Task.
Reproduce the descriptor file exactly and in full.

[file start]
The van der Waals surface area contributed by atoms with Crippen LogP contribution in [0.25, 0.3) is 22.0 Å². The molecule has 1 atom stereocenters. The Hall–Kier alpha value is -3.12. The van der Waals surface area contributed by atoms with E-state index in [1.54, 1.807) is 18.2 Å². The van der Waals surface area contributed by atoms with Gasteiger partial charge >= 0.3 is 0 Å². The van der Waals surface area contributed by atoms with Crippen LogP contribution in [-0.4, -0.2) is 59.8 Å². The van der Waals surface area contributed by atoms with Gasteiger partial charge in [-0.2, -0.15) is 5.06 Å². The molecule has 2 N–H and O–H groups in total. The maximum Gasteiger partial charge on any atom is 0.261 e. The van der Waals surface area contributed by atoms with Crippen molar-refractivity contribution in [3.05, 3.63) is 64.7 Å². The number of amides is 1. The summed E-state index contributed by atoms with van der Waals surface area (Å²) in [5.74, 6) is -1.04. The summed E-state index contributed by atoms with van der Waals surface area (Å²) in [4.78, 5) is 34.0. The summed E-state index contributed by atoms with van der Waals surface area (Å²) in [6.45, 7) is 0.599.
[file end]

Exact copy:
The van der Waals surface area contributed by atoms with Crippen LogP contribution in [0.25, 0.3) is 22.0 Å². The molecule has 1 atom stereocenters. The Hall–Kier alpha value is -3.12. The van der Waals surface area contributed by atoms with E-state index in [1.54, 1.807) is 18.2 Å². The van der Waals surface area contributed by atoms with Gasteiger partial charge >= 0.3 is 0 Å². The van der Waals surface area contributed by atoms with Crippen LogP contribution in [-0.4, -0.2) is 59.8 Å². The van der Waals surface area contributed by atoms with Gasteiger partial charge in [-0.2, -0.15) is 5.06 Å². The molecule has 2 N–H and O–H groups in total. The maximum Gasteiger partial charge on any atom is 0.261 e. The van der Waals surface area contributed by atoms with Crippen molar-refractivity contribution in [3.05, 3.63) is 64.7 Å². The number of amides is 1. The summed E-state index contributed by atoms with van der Waals surface area (Å²) in [5.74, 6) is -1.04. The summed E-state index contributed by atoms with van der Waals surface area (Å²) in [4.78, 5) is 34.0. The summed E-state index contributed by atoms with van der Waals surface area (Å²) in [6.45, 7) is 0.599.